Display Settings:

Format

Send to:

Choose Destination
See comment in PubMed Commons below
Genet Epidemiol. 2011 Nov;35(7):597-605. doi: 10.1002/gepi.20608. Epub 2011 Jul 18.

The use of imputed values in the meta-analysis of genome-wide association studies.

Author information

  • 1Cancer Prevention Program, Fred Hutchinson Cancer Research Center, Seattle, Washington, USA. sjiao@fhcrc.org

Abstract

In genome-wide association studies (GWAS), it is a common practice to impute the genotypes of untyped single nucleotide polymorphism (SNP) by exploiting the linkage disequilibrium structure among SNPs. The use of imputed genotypes improves genome coverage and makes it possible to perform meta-analysis combining results from studies genotyped on different platforms. A popular way of using imputed data is the "expectation-substitution" method, which treats the imputed dosage as if it were the true genotype. In current practice, the estimates given by the expectation-substitution method are usually combined using inverse variance weighting (IVM) scheme in meta-analysis. However, the IVM is not optimal as the estimates given by the expectation-substitution method are generally biased. The optimal weight is, in fact, proportional to the inverse variance and the expected value of the effect size estimates. We show both theoretically and numerically that the bias of the estimates is very small under practical conditions of low effect sizes in GWAS. This finding validates the use of the expectation-substitution method, and shows the inverse variance is a good approximation of the optimal weight. Through simulation, we compared the power of the IVM method with several methods including the optimal weight, the regular z-score meta-analysis and a recently proposed "imputation aware" meta-analysis method (Zaitlen and Eskin [2010] Genet Epidemiol 34:537-542). Our results show that the performance of the inverse variance weight is always indistinguishable from the optimal weight and similar to or better than the other two methods.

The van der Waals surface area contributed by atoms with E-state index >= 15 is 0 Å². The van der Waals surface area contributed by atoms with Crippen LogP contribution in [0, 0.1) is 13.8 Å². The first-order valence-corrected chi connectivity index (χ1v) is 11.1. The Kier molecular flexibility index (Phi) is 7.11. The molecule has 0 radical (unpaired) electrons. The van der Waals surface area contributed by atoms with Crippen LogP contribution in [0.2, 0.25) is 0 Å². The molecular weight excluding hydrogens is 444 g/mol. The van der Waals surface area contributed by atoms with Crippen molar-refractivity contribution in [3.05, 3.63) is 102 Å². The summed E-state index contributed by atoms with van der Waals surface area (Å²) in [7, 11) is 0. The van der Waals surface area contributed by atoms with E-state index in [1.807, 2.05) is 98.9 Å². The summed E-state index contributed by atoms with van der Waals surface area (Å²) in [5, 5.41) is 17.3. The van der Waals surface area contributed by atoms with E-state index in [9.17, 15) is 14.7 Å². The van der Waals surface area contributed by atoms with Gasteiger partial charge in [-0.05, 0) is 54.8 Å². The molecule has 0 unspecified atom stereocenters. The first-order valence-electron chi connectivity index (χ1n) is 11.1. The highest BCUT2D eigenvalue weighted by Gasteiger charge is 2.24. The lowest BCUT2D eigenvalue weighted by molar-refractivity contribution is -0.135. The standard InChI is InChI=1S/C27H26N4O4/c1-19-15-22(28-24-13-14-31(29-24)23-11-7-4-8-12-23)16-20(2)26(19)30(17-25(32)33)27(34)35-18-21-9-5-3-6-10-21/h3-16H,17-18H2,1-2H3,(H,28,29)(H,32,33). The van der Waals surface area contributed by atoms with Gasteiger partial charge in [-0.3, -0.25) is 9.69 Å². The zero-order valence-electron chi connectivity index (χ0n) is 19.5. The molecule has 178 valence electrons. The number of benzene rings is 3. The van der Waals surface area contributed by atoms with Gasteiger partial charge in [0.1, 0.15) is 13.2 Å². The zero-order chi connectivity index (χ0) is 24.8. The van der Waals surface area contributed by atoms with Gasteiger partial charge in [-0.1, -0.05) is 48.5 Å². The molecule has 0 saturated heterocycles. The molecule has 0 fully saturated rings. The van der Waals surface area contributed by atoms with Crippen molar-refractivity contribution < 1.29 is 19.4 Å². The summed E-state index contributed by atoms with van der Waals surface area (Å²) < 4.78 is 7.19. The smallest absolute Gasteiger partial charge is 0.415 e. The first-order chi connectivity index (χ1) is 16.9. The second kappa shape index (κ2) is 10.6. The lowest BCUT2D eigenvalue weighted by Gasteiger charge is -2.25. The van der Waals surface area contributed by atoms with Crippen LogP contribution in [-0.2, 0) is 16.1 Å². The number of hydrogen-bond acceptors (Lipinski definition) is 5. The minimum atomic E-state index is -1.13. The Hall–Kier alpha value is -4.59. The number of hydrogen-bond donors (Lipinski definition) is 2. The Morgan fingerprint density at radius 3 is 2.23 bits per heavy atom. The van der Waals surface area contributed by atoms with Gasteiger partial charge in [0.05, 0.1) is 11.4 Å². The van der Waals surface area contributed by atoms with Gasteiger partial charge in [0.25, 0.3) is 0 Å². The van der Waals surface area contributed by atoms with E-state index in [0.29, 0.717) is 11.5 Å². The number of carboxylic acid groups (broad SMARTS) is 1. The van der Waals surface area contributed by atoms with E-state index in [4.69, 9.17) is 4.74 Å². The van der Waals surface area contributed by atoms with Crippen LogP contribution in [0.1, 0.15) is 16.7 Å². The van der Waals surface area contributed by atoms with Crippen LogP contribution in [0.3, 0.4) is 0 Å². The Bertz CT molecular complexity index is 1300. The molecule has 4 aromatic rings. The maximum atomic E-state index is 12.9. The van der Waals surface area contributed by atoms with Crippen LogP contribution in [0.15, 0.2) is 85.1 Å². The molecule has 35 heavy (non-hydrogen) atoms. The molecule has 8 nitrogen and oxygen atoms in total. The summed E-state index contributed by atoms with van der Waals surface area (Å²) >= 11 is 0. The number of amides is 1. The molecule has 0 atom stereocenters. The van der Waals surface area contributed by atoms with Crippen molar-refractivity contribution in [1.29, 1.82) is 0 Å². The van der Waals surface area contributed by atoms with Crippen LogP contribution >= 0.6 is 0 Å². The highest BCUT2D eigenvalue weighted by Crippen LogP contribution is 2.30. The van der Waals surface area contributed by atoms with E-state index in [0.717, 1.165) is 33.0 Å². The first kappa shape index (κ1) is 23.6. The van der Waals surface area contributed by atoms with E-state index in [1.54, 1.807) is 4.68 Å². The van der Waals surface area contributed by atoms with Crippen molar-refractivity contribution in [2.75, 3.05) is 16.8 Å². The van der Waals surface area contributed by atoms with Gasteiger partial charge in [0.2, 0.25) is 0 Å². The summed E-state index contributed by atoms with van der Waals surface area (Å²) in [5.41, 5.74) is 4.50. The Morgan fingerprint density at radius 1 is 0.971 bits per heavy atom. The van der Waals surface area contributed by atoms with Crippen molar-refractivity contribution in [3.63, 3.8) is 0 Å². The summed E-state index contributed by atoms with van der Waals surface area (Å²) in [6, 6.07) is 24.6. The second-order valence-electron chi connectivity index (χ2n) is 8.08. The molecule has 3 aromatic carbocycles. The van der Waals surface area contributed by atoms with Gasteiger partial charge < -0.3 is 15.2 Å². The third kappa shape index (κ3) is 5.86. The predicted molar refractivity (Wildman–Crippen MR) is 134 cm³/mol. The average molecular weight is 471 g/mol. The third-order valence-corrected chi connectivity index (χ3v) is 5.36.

© 2011 Wiley Periodicals, Inc.

PMID:
21769935
[PubMed - indexed for MEDLINE]
PMCID:
PMC3201718
Free PMC Article

Images from this publication.See all images (4)Free text

Figure 1
Figure 2
Figure 3
Figure 4
PubMed Commons home

PubMed Commons

0 comments
How to join PubMed Commons

    Supplemental Content

    Full text links

    Icon for John Wiley & Sons, Inc. Icon for PubMed Central
    Loading ...
    Write to the Help Desk